Policyholders Beware – Cyber Coverage May Provide a False Sense of Security

There has been no recent shortage of high-profile cyberattacks and data breaches leaving businesses with millions of dollars in losses. Verizon’s 2015 Data Breach Investigations Report counted 79,790 security incidents (including 2,122 confirmed data breaches) in the last year alone. If you’re a business that stores information electronically—that is, if you’re any business at all—you’re probably sufficiently worried about cyber threats just by reading the news. But if you haven’t fully appreciated the seriousness of the problem yet, the insurance industry is happy to help. As one insurer warns in its marketing materials, “many companies don’t realize that whether they experience a data security breach isn’t as much a matter of if it will happen as when.” Sufficiently terrified of cyber threats? Don’t worry—these same insurers will let you know they offer coverage that will help mitigate your risk. As one insurer puts it, “when a security breach happens, you’ll need comprehensive protection from an insurer that specializes in handling cyber risks, offers a full suite of integrated insurance solutions to help minimize gaps in coverage, and understands how to tailor coverage to your business.”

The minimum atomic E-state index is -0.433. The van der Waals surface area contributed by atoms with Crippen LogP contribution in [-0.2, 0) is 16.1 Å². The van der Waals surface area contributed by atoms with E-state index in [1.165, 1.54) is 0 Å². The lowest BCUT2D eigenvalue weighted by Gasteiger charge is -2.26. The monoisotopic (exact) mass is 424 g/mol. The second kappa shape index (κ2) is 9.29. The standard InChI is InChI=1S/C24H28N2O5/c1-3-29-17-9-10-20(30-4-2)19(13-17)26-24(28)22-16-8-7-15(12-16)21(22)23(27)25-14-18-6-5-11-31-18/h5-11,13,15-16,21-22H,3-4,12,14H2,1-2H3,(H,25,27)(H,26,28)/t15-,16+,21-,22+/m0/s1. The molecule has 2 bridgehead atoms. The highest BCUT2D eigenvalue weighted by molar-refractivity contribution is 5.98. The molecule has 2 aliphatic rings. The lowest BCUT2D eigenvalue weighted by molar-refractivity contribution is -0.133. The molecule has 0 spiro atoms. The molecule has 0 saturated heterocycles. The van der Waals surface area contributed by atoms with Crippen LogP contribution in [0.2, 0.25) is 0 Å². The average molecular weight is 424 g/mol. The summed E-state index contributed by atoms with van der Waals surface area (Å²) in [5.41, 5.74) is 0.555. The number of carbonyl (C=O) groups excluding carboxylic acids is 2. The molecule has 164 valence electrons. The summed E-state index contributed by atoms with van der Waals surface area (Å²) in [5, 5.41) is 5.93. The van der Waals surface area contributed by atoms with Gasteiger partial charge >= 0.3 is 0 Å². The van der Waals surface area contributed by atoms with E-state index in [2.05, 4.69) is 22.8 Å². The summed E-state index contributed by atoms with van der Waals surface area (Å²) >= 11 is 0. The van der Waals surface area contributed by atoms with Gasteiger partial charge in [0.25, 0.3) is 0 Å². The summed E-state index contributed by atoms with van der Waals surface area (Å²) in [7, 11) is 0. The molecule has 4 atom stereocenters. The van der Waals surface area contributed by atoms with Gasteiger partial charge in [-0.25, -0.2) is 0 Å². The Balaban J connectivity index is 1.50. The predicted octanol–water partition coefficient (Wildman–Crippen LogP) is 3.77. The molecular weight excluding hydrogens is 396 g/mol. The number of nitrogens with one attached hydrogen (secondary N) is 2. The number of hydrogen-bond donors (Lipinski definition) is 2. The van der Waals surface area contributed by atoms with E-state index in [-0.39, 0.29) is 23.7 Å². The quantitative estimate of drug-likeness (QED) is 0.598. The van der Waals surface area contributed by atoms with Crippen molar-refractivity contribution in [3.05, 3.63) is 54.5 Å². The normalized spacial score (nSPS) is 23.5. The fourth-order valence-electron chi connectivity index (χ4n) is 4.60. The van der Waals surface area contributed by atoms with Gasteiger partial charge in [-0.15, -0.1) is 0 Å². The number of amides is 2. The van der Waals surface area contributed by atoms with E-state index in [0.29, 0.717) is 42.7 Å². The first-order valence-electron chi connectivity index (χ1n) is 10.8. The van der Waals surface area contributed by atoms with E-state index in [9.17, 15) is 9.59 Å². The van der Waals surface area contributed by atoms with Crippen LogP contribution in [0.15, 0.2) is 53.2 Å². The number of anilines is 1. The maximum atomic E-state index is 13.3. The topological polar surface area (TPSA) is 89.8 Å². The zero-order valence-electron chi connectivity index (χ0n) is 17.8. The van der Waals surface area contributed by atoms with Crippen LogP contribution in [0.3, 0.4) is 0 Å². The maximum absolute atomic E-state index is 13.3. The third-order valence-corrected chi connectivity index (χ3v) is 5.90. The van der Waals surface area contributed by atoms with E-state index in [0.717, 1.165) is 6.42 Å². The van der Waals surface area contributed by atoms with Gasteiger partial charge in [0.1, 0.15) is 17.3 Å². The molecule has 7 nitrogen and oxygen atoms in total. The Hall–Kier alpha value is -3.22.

So, you finally bought cyber insurance. Now you’re fully protected, right? Not so fast. So-called “cyber” policies are far from comprehensive – they are sold in separate modules, each of which addresses a different type of loss that arises out of a data breach (e.g., one module covers liability to third parties, another covers crisis management costs, while yet another covers forensic expenses, and so on.) Proving that what’s past is prologue, this “a la carte” approach to selling cyber insurance is just the way liability coverage was sold in the early 20th Century, before the advent of the Comprehensive General Liability policy. And much like the pre-CGL liability insurance market of the early 20th Century, the amount of cyber insurance limits companies can buy is insufficient to cover the losses arising out of data breaches. The CEO of one of the largest players in the cyber insurance market confirmed this recently, telling attendees at an event at New York University that cyber insurance capacity is “very small” compared to coverage companies buy for other property and casualty risks. To complicate matters further, cyber policies are not written on standard forms. Instead, each insurer has drafted its own unique (and confusing) language. The one thing the policies appear to have in common is that all are fraught with conditions and exclusions (some not so obvious) that can leave you vulnerable